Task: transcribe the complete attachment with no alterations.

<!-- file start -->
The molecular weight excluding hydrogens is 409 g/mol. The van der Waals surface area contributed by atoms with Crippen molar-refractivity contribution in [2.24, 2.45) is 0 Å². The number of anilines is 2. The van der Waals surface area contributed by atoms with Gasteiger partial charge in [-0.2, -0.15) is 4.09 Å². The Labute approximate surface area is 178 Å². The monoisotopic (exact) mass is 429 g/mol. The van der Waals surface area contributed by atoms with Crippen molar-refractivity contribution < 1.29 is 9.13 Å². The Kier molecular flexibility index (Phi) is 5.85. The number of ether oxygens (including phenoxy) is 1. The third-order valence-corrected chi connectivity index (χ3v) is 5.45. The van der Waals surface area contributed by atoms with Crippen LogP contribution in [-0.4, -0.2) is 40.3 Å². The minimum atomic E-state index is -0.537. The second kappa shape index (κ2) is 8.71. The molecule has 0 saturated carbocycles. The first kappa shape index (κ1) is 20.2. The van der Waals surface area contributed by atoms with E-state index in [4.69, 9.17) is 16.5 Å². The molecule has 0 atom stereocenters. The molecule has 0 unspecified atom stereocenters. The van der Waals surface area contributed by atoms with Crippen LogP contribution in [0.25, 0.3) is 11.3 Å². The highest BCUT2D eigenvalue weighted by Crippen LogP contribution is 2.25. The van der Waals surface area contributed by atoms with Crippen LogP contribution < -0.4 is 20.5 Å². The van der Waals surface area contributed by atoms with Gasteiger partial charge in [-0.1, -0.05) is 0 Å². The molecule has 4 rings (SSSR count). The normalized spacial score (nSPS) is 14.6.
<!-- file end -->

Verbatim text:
The molecular weight excluding hydrogens is 409 g/mol. The van der Waals surface area contributed by atoms with Crippen molar-refractivity contribution in [2.24, 2.45) is 0 Å². The number of anilines is 2. The van der Waals surface area contributed by atoms with Gasteiger partial charge in [-0.2, -0.15) is 4.09 Å². The Labute approximate surface area is 178 Å². The monoisotopic (exact) mass is 429 g/mol. The van der Waals surface area contributed by atoms with Crippen molar-refractivity contribution < 1.29 is 9.13 Å². The Kier molecular flexibility index (Phi) is 5.85. The number of ether oxygens (including phenoxy) is 1. The third-order valence-corrected chi connectivity index (χ3v) is 5.45. The van der Waals surface area contributed by atoms with Crippen LogP contribution in [-0.4, -0.2) is 40.3 Å². The minimum atomic E-state index is -0.537. The second kappa shape index (κ2) is 8.71. The molecule has 0 saturated carbocycles. The first kappa shape index (κ1) is 20.2. The van der Waals surface area contributed by atoms with E-state index in [4.69, 9.17) is 16.5 Å². The molecule has 0 atom stereocenters. The molecule has 0 unspecified atom stereocenters. The van der Waals surface area contributed by atoms with Crippen LogP contribution in [0.25, 0.3) is 11.3 Å². The highest BCUT2D eigenvalue weighted by Crippen LogP contribution is 2.25. The van der Waals surface area contributed by atoms with Crippen LogP contribution < -0.4 is 20.5 Å². The van der Waals surface area contributed by atoms with Gasteiger partial charge in [-0.1, -0.05) is 0 Å². The molecule has 4 rings (SSSR count). The normalized spacial score (nSPS) is 14.6.